After my burgundy and yellow zinnias burst
into bloom, goldfinches grasp stems to pluck
petals, one by one, “she loves me, she loves
me not.” When I spy the marauders denuding
flowers planted to attract butterflies, I dash out
the back door, scattering birds to the sky.
They tweet their alarm, “oh you, oh you!”
I cannot fathom a reason for their destruction,
patrol the garden periodically, prepared
to defend my beauties, visited
by nectaring tiger and zebra swallowtails.
I clip damaged pocked heads, but the finches move
on to the next flowers, continuing their pecking.
One day from a window, I discover
what the birds are seeking, watch them yank
wispy seeds with their beaks and swallow.
I stop chasing the thieves, let bare
flowers remain. As I pull a flimsy strand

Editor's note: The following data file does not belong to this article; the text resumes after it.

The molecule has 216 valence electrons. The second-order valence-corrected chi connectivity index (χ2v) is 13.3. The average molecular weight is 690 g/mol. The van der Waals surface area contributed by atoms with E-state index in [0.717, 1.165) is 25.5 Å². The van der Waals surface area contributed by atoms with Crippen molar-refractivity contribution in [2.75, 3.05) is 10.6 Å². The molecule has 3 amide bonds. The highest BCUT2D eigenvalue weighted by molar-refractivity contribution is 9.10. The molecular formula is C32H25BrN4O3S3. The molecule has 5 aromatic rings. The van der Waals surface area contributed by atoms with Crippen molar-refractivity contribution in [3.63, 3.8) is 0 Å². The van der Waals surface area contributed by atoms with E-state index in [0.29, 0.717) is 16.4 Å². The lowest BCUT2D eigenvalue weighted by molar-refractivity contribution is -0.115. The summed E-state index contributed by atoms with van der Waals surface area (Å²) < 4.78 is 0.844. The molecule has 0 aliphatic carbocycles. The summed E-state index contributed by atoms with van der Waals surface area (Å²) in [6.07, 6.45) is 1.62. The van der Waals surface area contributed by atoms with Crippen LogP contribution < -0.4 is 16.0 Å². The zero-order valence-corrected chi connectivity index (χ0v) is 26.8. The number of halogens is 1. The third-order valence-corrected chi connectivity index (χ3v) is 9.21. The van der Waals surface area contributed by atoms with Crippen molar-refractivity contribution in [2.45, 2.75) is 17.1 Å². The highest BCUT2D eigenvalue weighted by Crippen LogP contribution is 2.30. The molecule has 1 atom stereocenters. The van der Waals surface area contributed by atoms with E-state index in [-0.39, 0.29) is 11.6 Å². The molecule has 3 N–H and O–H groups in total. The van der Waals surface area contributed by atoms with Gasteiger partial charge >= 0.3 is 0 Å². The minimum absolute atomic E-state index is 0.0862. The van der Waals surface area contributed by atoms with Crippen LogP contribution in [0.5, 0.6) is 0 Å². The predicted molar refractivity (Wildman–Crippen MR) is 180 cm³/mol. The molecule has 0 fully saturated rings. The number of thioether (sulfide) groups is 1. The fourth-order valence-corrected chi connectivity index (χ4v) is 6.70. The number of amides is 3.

from a tight rust-colored head, I find
at the end a shiny white transparent sheath,
shaped like a shield, encasing a tiny dark seed,
spirit food for butterflies, bees and birds.
Poem by Anne Randolph
Writing in and about nature is Anne’s passion as well as land preservation. She lives in Yellow Springs, Ohio, and has won several awards for her poetry. Journals that have published her work include: The Comstock Review, Snowy Egret, Cloudbank, Iconoclast, Plainsongs, and The Listening Eye, among others. Her chapbook, Growing in Light, was published in 2018.